If you have collectible item(s) of high value, it's very simple to add an endorsement to your homeowners policy that provides the extra coverage you need (or so you think). However, have you ever really took a good look at the coverage provided for your collectible items? You might be very surprised!
Homeowner policies can vary greatly as far as what they cover and what they do not. But in general, the standard homeowners policy provides only limited protection as far as collectible items are concerned.
To get the best coverage, it's best to go with a company that specializes in insurance for collectibles. American Collectors Insurance is the leader in the field of insuring collectibles. Let me show you a comparison of the two policies side by side so you can see the difference:
To see which items ACI covers, click on the collectible items insurance page.
If you live in Ohio, Indiana, Michigan, Pennsylvania, Virginia or West Virginia, and would like to get a quote with American Collectors Insurance, my agency can provide you with a fast and easy online quote. I handle all quotes personally and privately.
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There has been quite a bit of confusion regarding Ohio SR22 Bonds. I am going to help you understand what you need to know. Let's start with the basics:
There are two types of insurance you can purchase in order to satisfy Ohio's SR22 filing requirement: A regular auto insurance policy for those who own vehicles and a non-owners policy for those don't.
1. Attach the SR22 filing to a regular auto insurance policy. This is what you will want to do if you own a vehicle, or have a vehicle registered in your name. *
2. Attach the SR22 filing to a financial responsibility bond or a named operator policy. This is what you will need to do if you do not own a vehicle. Unlike a regular auto insurance policy which covers a vehicle, a financial responsibility bond / named operator policy covers the DRIVER ONLY! It is intended as secondary coverage, because the automobile owner's regular auto insurance is the primary coverage. This bond/policy protects you in case that the owner of the vehicle you are driving is not carrying proper coverage on their vehicle.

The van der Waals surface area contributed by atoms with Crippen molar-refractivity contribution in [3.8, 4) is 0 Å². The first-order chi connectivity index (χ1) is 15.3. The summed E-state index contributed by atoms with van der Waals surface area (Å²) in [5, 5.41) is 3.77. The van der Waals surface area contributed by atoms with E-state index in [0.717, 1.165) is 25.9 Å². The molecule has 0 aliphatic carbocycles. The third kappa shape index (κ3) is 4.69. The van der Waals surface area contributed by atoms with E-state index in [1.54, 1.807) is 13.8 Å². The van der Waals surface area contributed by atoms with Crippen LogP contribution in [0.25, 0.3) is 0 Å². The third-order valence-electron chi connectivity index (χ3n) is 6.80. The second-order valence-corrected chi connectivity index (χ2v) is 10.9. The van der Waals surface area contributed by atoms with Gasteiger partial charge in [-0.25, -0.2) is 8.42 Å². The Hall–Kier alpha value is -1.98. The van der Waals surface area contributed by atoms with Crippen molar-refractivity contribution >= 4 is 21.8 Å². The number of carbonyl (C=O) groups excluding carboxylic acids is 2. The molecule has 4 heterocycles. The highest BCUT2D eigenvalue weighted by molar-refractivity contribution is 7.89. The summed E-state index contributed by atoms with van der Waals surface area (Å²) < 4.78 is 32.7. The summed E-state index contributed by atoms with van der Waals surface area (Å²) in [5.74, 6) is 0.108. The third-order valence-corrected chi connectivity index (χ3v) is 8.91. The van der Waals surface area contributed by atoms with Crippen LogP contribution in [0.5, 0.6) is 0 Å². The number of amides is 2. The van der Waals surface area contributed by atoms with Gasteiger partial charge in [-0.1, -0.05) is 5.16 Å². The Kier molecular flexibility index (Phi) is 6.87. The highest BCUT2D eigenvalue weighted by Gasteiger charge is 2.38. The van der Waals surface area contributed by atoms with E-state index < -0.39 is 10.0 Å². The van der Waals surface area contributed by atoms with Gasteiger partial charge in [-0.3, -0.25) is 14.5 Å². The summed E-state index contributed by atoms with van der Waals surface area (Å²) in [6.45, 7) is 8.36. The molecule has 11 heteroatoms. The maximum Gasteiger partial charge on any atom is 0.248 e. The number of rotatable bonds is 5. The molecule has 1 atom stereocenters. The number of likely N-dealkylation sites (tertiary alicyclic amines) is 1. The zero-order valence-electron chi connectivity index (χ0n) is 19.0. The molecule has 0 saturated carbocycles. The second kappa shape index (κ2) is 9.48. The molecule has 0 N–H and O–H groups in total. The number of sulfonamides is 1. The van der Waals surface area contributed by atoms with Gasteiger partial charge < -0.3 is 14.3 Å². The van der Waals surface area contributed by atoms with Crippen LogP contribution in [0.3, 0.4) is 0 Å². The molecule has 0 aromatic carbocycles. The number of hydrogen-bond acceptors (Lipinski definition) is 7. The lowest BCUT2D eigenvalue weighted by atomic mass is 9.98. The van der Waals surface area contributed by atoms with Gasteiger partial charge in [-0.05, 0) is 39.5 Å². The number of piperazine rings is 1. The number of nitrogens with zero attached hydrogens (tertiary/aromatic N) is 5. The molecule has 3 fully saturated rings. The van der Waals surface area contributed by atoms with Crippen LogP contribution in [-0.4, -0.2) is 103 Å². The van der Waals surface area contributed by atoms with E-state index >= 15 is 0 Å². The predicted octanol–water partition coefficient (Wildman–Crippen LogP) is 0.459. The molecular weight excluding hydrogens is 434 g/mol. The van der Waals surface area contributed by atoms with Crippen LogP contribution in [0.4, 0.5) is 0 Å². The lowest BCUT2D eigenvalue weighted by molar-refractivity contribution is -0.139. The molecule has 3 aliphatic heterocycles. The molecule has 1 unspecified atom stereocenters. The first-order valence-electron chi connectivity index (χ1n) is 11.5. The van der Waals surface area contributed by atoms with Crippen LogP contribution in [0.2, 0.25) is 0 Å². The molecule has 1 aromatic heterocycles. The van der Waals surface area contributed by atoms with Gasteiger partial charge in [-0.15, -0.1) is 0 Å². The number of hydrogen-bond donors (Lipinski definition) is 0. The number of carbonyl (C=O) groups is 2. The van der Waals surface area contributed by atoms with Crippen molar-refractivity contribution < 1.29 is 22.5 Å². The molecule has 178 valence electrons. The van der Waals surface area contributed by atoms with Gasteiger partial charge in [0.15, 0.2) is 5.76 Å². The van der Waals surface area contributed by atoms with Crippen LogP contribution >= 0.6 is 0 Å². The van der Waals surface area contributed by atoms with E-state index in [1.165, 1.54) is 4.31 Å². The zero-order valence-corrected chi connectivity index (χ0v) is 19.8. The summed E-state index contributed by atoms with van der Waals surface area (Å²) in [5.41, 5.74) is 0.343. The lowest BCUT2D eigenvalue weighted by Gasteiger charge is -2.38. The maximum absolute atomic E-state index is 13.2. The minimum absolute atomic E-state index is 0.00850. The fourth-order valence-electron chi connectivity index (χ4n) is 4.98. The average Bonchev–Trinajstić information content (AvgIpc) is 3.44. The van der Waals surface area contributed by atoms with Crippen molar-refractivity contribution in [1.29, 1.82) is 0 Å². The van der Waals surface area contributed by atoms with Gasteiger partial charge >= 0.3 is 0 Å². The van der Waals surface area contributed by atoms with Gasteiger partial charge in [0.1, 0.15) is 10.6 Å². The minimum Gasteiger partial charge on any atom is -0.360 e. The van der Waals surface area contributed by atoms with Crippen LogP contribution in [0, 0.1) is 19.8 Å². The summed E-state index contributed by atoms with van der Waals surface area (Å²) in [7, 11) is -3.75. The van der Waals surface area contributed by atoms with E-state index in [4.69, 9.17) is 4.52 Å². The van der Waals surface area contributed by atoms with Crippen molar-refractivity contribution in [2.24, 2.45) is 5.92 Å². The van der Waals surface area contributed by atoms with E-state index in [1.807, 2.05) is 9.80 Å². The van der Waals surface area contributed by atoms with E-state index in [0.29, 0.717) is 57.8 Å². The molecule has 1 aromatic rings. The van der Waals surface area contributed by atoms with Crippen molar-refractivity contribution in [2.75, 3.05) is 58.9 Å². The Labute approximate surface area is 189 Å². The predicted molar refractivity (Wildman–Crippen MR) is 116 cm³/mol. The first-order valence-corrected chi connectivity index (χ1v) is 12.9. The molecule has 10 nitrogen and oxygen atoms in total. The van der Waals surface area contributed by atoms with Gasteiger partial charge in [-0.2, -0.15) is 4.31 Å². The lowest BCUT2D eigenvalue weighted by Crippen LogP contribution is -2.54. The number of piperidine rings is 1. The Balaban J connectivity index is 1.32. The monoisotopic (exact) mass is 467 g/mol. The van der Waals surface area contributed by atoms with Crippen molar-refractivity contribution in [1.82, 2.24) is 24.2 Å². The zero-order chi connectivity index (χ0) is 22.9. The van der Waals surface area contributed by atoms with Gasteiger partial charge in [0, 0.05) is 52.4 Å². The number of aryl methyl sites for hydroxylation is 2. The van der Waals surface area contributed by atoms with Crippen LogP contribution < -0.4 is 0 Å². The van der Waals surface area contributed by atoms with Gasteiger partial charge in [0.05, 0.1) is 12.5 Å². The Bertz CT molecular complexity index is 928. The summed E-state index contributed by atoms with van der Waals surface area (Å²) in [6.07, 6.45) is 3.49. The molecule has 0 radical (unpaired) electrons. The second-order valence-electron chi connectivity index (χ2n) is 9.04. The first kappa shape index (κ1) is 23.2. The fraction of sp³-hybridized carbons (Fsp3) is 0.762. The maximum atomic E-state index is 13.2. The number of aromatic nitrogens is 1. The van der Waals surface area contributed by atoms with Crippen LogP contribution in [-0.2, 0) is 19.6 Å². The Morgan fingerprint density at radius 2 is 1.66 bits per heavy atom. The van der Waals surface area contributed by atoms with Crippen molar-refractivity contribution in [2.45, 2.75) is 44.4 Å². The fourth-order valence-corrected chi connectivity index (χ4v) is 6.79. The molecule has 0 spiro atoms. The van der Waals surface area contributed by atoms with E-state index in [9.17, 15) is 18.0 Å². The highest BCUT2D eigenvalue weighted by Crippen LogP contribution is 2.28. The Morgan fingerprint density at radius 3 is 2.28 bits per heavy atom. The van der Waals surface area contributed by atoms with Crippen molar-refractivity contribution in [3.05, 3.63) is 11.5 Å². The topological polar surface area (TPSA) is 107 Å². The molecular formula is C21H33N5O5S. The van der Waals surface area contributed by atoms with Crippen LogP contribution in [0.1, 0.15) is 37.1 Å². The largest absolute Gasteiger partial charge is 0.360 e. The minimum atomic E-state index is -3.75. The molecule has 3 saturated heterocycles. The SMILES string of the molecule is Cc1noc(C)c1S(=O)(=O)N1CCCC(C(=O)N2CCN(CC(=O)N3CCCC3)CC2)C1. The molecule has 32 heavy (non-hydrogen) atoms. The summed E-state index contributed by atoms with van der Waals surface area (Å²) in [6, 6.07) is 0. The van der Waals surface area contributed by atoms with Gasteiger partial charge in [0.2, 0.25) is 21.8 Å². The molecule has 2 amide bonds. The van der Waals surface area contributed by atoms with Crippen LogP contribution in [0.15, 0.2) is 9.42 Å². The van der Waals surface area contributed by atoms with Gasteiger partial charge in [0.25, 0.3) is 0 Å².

What is the difference between a financial responsibility bond and a named operator policy?
A financial responsibility bond generally costs less than a named operator policy, but a named operator policy normally offers more coverages and higher limits than an FR bond. For example, most companies that sell FR bonds only offer state minimum liability coverage and nothing else. Named operator policies (depending on the company) will offer higher levels of liability, and also offer medical payments and uninsured motorist coverage. But neither the FR bond or NO policy provide any physical damage (comprehensive or collision) on the vehicle you're driving! Only a regular auto insurance policy provides comp and collision coverage options.
* Although it is very rare, it is possible to own a vehicle but only insure it with a financial responsibility bond instead of a regular auto insurance policy. Ohio is one of the few states that allow that. However, I highly discourage anyone from setting up coverage this way!
To get a quote with me, simply click on one of the two links below. I will find you the company with the best rate!
Click here if you own a car, or have a car registered in your name.
Click here if you do not own a car, or have a car registered in your name.
Dan Lyles is an Independent Insurance Agent serving Ohio, Indiana, Michigan, Pennsylvania, Virginia and West Virginia..